Tuesday, September 21, 2010

Fresh Legs/Fresh Brains/Fresh Frame

Over the last several weeks I've ridden fairly aggressively.  Aggressively, to me, means following uphill attacks on our small group rides and challenging for top of the hill sprints.  As opposed to not doing that, which usually means, "there they go... I am not going after them."  This can happen for a variety of reasons ranging from not having good legs ("Ugh, I can't."), to not having motivation ("Ugh, I won't"), or doing a steady, aerobic ride in which a sprint or an attack has no place ("Ugh, not today").  And, of course, not sprinting means not losing a sprint, conveniently providing an excuse to feel morally superior ("I am a disciplined rider").  Any ride that does not include sprinting or other hard efforts can be an LSD ride, so the "not today" excuse is always available.

As I mentioned a few posts ago, when a ride goes well that means I have good legs and when it goes badly it's the bike's fault.  Recently, I bought a well used ~1998 Colnago Monotitan frame on eBay for about a quarter of its original price.  The paint scheme (Colnago's Art Decor) was loud and gaudy and in bad shape, with many chips and scratches.  Nice thing about titanium frames is they don't rust, so this damage was purely cosmetic.  I had the paint stripped and had plain yellow decals applied, so now it looks titanium gray with yellow decals (simple and tasteful and I don't have a picture).

Though aesthetics are important they have no bearing on the bike's ride.  I thought it would ride well, but had no idea what to expect.  In fact, my expectations matched the cost of the frame -- fairly low, but I was willing to be surprised.  Boy, was I surprised!  Holy crap, the bike is nimble, steering a bit quicker than my Spectrum (my benchmark reference), flexy and comfortable in the back, but somehow also a wee stiffer than the Spectrum (shorter chainstays?).  It has an unexplainable "magic carpet ride" feeling.  It puts a smile on my face.  I look forward to my next ride because I get to ride this bike.  It encourages me to climb standing, something I never did often or particularly well.  Now, I can stand comfortably for minutes at a time.  I climb as well seated as on any other bike.  It sings on flats and zooms on descents.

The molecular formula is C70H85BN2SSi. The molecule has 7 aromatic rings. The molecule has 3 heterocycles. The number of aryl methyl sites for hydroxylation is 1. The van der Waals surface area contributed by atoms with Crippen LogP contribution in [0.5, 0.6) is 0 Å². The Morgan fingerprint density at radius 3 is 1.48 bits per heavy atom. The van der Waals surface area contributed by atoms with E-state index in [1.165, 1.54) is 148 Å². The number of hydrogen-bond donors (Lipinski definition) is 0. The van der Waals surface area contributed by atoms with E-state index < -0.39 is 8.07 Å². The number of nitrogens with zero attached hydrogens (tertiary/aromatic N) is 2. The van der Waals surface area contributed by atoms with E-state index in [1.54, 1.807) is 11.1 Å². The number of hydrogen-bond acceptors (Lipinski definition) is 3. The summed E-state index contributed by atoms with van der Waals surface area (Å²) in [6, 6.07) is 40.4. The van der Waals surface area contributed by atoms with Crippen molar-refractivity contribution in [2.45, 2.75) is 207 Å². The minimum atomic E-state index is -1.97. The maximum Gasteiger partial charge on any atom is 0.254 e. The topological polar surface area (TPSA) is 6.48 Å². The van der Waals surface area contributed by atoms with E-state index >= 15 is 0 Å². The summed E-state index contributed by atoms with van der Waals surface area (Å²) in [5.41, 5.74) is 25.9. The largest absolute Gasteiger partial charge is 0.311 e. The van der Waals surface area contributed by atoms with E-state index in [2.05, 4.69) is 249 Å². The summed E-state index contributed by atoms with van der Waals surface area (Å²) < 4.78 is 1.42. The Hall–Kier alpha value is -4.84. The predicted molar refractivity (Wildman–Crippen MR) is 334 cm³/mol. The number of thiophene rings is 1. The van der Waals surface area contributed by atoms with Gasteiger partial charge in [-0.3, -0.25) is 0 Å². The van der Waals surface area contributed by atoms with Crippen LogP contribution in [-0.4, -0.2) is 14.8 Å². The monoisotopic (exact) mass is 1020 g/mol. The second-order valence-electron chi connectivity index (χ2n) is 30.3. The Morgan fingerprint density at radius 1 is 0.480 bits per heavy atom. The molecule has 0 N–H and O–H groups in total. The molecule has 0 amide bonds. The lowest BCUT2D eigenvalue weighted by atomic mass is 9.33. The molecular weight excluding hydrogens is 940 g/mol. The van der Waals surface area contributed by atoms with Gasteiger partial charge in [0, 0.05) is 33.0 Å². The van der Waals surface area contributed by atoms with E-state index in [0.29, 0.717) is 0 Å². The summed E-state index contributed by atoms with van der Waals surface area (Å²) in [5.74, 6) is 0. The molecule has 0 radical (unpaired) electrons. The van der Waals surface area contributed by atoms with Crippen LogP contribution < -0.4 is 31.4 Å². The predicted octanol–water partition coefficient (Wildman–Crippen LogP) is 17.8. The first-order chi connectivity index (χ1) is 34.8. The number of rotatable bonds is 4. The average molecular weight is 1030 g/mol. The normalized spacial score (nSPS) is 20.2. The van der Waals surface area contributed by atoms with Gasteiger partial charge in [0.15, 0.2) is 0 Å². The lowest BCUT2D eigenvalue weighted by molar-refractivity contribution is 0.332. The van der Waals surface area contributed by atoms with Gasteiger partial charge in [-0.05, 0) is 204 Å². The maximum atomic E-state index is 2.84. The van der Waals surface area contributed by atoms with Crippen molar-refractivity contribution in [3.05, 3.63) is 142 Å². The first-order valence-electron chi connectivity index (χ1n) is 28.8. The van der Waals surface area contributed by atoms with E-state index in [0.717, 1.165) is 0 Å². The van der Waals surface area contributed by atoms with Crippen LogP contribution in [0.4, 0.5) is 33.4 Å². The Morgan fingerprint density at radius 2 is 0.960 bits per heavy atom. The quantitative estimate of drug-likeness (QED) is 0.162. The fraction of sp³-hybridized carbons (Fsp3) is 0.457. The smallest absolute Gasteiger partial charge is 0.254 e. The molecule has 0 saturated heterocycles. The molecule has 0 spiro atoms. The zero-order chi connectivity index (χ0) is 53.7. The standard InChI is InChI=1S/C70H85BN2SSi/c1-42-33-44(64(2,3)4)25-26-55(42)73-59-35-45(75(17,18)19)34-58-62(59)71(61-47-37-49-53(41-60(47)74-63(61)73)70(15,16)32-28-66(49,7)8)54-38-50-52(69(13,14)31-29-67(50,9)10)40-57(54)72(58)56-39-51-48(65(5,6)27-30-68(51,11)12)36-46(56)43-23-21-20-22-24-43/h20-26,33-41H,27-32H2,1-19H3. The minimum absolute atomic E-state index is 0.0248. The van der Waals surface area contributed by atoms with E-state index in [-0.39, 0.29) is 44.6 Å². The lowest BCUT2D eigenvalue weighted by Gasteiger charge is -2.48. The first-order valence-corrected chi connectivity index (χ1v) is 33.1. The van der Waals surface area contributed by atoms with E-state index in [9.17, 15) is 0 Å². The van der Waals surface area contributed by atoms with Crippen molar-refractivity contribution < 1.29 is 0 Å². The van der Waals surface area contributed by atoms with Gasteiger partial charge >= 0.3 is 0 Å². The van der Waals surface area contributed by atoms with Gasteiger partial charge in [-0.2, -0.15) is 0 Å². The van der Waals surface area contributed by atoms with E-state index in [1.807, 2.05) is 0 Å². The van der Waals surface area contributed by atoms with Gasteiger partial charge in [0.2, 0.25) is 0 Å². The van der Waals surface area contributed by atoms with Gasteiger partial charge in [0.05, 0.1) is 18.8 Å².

An added quirk is that this frame was made in Russia.  Apparently, Colnago subcontracted its titanium frames to Russia in the 1990s.  When I first read that in a web discussion forum, my heart fell, as I am well acquainted with Russian quality control ("Mamma mia! An Italian frame made in Russia!").  Then I read a subsequent post that said that Russian welders who worked on Colnagos also built MIG fighter jets and were among the best titanium welders ever to work on bike frames.  I felt better.  I concluded that the bike's ride and the fact that the frame has been in use for 12 years without any structural problems speak well of workmanship of this frame's builder.

For better and/or worse, this bike has removed the "bad bike" excuse for poor rides.  Happily, in about 350 miles of riding I have not had a "bad bike" ride on it.  I don't think it's the bike so much as a confluence of a very nice bike, good legs, and enthusiasm for riding the very nice bike.  I am enjoying the heck out of this bike.  And, as a result, I am contesting sprints, following attacks, and even leading attacks, standing and big-ringing it up climbs on Moraga Road from downtown Lafayette toward Rheem Valley and up Redwood Road toward Skyline.  No excuses, just going for it.  It hurts, but I am riding strongly and riding strongly makes the pain worthwhile.  When the brain feels good, so do the legs. 

The next challenge is to curb my enthusiasm on Knoxville Double this Saturday...  Tune in next week.

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1 comment:

statcxr said...

Nice to learn a little history of your new frame. I like its new look much better. I must ride better with that gaudy scheme gone.